Important advice and information if you use wood-burning stoves or coal
Domestic burning guidance
Heating your home or business using wood or coal can have a negative effect on air quality.
The use of open fires and wood-burning stoves has risen over the last few years. Domestic wood and coal burning are now the largest contributions to harmful particle emissions. They make up around 38% of the total emissions, compared to 16% from industrial combustion and 12% from road transport.
Tiny particles in smoke can cause breathing problems, as well as contributing to other health conditions.
So it's important if you use a wood burning stove or coal that:
- burning is undertaken safely and efficiently, and
- you take a note of our official guidance on this page
What you can burn
Wet wood produces more smoke, So on closed appliances (for example, stoves and wood burners) it’s important to use only:
- dry wood containing 20% moisture or less, or
- seasoned wood
The moisture levels of wood can be established using a moisture meter.
If you use regular coal, consider swapping to smokeless coal fuels; these will produce less pollution.
Logs used on either appliances or open fires should not be too large (5 inches wide is optimum).
If you're buying logs for immediate use, look for the ‘Ready to Burn’ logo, or buy from a trusted source.
DO NOT burn treated waste wood (for example, old furniture or pallets) or household rubbish. These can emit harmful fumes and toxic pollutants.
Did you know that, with correct use, the impact of a wood burning stove on air quality can be reduced by 80%?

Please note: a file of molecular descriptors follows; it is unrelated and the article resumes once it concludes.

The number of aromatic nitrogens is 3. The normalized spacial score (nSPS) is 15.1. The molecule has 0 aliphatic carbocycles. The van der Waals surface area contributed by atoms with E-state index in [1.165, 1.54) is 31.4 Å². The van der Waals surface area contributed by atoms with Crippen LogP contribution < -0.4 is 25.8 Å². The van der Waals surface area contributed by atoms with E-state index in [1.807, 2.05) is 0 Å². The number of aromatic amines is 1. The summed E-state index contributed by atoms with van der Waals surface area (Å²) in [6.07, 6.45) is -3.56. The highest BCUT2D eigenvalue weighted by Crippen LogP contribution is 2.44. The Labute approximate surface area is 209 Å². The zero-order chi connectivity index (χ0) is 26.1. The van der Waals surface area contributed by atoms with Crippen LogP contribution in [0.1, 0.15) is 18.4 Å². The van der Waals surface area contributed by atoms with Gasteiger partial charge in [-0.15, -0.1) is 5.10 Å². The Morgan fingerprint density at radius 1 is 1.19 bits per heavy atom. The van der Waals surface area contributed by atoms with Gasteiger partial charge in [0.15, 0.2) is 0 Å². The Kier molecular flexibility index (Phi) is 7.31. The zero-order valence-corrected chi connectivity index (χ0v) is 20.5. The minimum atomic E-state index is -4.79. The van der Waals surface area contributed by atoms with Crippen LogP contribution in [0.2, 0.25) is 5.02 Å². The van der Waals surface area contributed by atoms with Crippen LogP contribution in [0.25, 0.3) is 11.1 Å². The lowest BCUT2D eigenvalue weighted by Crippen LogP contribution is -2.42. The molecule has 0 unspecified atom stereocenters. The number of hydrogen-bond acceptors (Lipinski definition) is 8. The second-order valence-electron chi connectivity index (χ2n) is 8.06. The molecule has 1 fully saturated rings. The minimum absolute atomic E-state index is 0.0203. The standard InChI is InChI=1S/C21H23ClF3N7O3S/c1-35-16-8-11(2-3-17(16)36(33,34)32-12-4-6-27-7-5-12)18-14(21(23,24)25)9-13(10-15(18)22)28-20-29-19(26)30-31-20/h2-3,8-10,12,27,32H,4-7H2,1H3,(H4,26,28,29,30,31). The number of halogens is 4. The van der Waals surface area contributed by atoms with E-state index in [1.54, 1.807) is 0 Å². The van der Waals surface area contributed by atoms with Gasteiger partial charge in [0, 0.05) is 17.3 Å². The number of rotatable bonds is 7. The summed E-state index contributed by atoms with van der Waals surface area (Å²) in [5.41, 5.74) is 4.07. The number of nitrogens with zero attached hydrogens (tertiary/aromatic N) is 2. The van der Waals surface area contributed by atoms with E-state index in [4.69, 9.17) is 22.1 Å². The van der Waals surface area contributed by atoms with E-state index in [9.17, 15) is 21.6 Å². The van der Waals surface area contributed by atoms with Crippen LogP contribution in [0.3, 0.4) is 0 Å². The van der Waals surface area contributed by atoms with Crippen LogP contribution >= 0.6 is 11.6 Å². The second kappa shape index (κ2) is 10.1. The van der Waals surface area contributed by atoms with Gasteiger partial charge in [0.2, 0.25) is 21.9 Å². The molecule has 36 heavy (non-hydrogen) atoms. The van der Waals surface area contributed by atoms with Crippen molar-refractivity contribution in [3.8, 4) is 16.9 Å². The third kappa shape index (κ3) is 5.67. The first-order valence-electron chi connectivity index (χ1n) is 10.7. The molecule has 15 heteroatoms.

Smoke control areas
Some areas of King’s Lynn are smoke control areas (SCA). If your property is in an SCA you must either :
You could face a fine of £1000 if you break the law.
Follow our tips to help reduce pollution:
- think if you have to burn - is it necessary?
- burn seasoned wood on a low emission appliance
- maintain stoves and sweep chimneys up to twice a year
- install a carbon monoxide monitor; this will alert you to dangerous fumes
Please also take a note of our do's and don'ts below.
|Bring the stove to operating temperature quickly and keep it there||Don't close off the air to 'slumber' the fuel for long periods or overnight|
|Use dry wood - 20% moisture or less||Don't use large logs|
|Use manufacturer's recommended fuels||Don't burn wood or coal on an open fire in Smoke Control Areas|
|Sweep your chimney regularly. A professional sweep can also provide useful advice||Unless you have just lit or refuelled the fire, don't allow smoke to come from the top of the chimney|
|Store and stack logs so they are well ventilated||Don't buy a stove too big or powerful for the room|
|Use a thermometer, moisture meter and stove fan to improve efficiency, save money and reduce pollution||Don't be tempted to fit or alter any part of a solid fuel system yourself - it's far too easy for something to go wrong|
|Fit a carbon monoxide alarm||Don't mix smokeless fuel and wood; you won't get the best from either fuel|
|Consider replacing an older, inefficient stove with a modern, efficient one which will burn cleaner and save you money||Don't burn plastic waste or treated waste wood - it can be toxic|
Biomass is a renewable low carbon fuel. There is growing interest in biomass for both heating and power generation.
Larger boilers may require a permit under the Environmental Permitting Regulations. And where fuels are derived from waste, stricter controls apply. Your supplier should be able to give you advice.
More information is available from the Energy Saving Trust.
Our Community Safety and Neighbourhood Nuisance Team investigate smoke complaints as either:
- a statutory nuisance, or
- as waste disposal offences (this is mainly in commercial situations)
We recommend that you:
- follow the guidance provided by DEFRA
- consider flue height and location, to minimise any potential for complaint
If our investigation concludes that you are causing a statutory nuisance, we may require you to carry out work to fix the problem, at your own expense.
You can find out more information in the guidance issued by DEFRA.